Overcome Procrastination & Lack of Motivation

Stop letting procrastination eat 1 hour and 13 mins of your day with this menu of research-backed strategies

The percent of people who self-describe themselves as "chronic procrastinators" has quintupled (yes, that's grown by 5x!) over the last 40 years. According to Gallup polls, 2 out of every 3 American workers are disengaged - meaning they are are not involved in, committed to, or enthusiastic about their workplace. It's worse globally, with 7 out of every 8 workers disengaged.

How much time does the average person spend procrastinating at work? The average across 6 studies was 90 minutes per day, ranging from 43 to 125 minutes per day.

On top of the obvious time spent actually procrastinating, how else does procrastination cost us:

  • Procrastination leads to more missed deadlines (tasks with changed deadlines take an average of 15 more days to complete than their on-time peers)
  • People who procrastinate spend time doing work they never complete (when people miss deadlines, the chances of completing those tasks goes down by 16%)
  • People who procrastinate do lower priority work first (creating idle time for themselves and those they work with, amounting to about 9 mins per day just for them)
  • People who are not motivated work slower and make more errors (disengaged, demotivated people make 60% more errors than their motivated peers)

If you struggle with procrastinating or even waning motivation, it likely feels like nothing will ever change. The good news is that 'bookfuls' of research has been done on procrastination, identifying a range of evidence-based tools. Before you accept slowed and lower quality performance and immerse yourself in the world of social media scrolling, try these research-backed strategies.

Still not convinced? Take your time reading through the details of our time-savings calculations below in the research and analysis section.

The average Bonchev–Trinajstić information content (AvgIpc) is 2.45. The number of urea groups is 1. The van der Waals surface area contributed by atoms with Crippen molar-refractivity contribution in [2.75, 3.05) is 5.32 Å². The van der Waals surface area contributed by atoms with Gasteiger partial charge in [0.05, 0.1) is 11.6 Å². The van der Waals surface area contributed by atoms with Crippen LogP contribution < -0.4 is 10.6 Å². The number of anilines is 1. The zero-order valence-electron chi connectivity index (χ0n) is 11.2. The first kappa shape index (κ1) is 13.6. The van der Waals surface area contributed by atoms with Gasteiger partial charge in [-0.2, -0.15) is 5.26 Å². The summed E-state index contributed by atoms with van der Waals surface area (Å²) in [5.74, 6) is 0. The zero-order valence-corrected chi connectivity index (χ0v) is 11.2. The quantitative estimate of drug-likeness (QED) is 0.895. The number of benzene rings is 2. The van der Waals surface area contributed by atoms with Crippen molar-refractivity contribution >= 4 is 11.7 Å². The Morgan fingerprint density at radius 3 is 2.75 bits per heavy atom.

"I liked this course a lot. These are things I want to improve on in a big way."

- Consultant, The Bridgespan Group

"Excellent use of time! I have a much better understanding of why I procrastinate and how to break it down into smaller tasks. It's really short, easy to consume, and succinct. Definitely worth it!"

- Software Developer, Kongregate

"This course was amazing! How can I get the documentation?😊😊😊"

- Graduate Student, Pacific School of Religion

Course Curriculum

  How We Lose Time on Procrastination
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  Change the Difficulty of the Task
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  Reduce Temptations to Procrastinate
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  Eliminate the Option of Procrastination
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  Additional Resources
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RESEARCH & ANALYSIS: 1 hr and 13 min/day time-saving opportunity

#1 – Spending time on non-work-related tasks to delay doing work = 43 mins/day

  • There are many surveys and studies that attempt to determine how much time people waste every day by doing tasks other than work. In our review of 6 studies, we found a reported range of 43 minutes to 125.4 mins with an average of 94 minutes.[1,2] We have chosen to assume the least amount of time reported (43 minutes) to be as conservative as possible and because the study finding the 43-minute value explicitly asked about “procrastination,” while the others asked about time spent on non-work-related tasks.

#2 – Making wrong prioritization decisions that result in missed deadlines = 15 mins/day

  • According to research on 0.5M tasks entered into an online to-do list app, when we change (i.e., miss) a deadline, it takes us an additional 15.8 days to complete the task on average[5]
  • During that time of just over three weeks, we assume that we split out time evenly among our 74 active to-dos[3], such that we spend 1.4% of the extra 15.8 days on our missed deadline task, meaning that every missed deadline costs us about 2 hours
  • Of deadlines we miss, we miss at least 14% of them due to prioritization[4]
  • We change deadlines (i.e., a proxy for missing a deadline) on over half of all entered tasks[5]
  • To be more conservative, we assume that had we gotten the work done on time, we would have spent 25% of the post-deadline time before the deadline, so 25% of the time calculated is not actually incremental time